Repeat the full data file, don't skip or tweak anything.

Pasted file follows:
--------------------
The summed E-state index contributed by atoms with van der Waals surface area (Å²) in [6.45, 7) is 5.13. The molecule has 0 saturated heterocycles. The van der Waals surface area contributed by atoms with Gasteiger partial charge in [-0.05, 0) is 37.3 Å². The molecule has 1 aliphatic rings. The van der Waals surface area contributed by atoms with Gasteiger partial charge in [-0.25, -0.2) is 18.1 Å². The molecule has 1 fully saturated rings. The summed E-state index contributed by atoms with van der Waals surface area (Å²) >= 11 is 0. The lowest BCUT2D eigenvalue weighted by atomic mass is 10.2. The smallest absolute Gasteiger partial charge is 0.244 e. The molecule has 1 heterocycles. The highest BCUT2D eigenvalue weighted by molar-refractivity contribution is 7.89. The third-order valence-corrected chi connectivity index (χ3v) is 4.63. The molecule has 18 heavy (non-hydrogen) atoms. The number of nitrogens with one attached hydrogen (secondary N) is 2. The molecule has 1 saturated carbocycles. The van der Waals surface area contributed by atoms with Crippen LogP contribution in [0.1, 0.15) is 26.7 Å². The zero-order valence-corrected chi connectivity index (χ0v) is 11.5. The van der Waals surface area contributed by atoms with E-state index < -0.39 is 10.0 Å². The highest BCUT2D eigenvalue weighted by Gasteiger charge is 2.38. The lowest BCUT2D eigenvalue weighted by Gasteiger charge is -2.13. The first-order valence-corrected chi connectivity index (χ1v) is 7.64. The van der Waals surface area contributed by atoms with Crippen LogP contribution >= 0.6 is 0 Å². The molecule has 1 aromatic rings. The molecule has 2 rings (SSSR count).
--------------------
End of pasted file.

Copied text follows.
The summed E-state index contributed by atoms with van der Waals surface area (Å²) in [6.45, 7) is 5.13. The molecule has 0 saturated heterocycles. The van der Waals surface area contributed by atoms with Gasteiger partial charge in [-0.05, 0) is 37.3 Å². The molecule has 1 aliphatic rings. The van der Waals surface area contributed by atoms with Gasteiger partial charge in [-0.25, -0.2) is 18.1 Å². The molecule has 1 fully saturated rings. The summed E-state index contributed by atoms with van der Waals surface area (Å²) >= 11 is 0. The lowest BCUT2D eigenvalue weighted by atomic mass is 10.2. The smallest absolute Gasteiger partial charge is 0.244 e. The molecule has 1 heterocycles. The highest BCUT2D eigenvalue weighted by molar-refractivity contribution is 7.89. The third-order valence-corrected chi connectivity index (χ3v) is 4.63. The molecule has 18 heavy (non-hydrogen) atoms. The number of nitrogens with one attached hydrogen (secondary N) is 2. The molecule has 1 saturated carbocycles. The van der Waals surface area contributed by atoms with Crippen LogP contribution in [0.1, 0.15) is 26.7 Å². The zero-order valence-corrected chi connectivity index (χ0v) is 11.5. The van der Waals surface area contributed by atoms with E-state index < -0.39 is 10.0 Å². The highest BCUT2D eigenvalue weighted by Gasteiger charge is 2.38. The lowest BCUT2D eigenvalue weighted by Gasteiger charge is -2.13. The first-order valence-corrected chi connectivity index (χ1v) is 7.64. The van der Waals surface area contributed by atoms with Crippen LogP contribution >= 0.6 is 0 Å². The molecule has 1 aromatic rings. The molecule has 2 rings (SSSR count).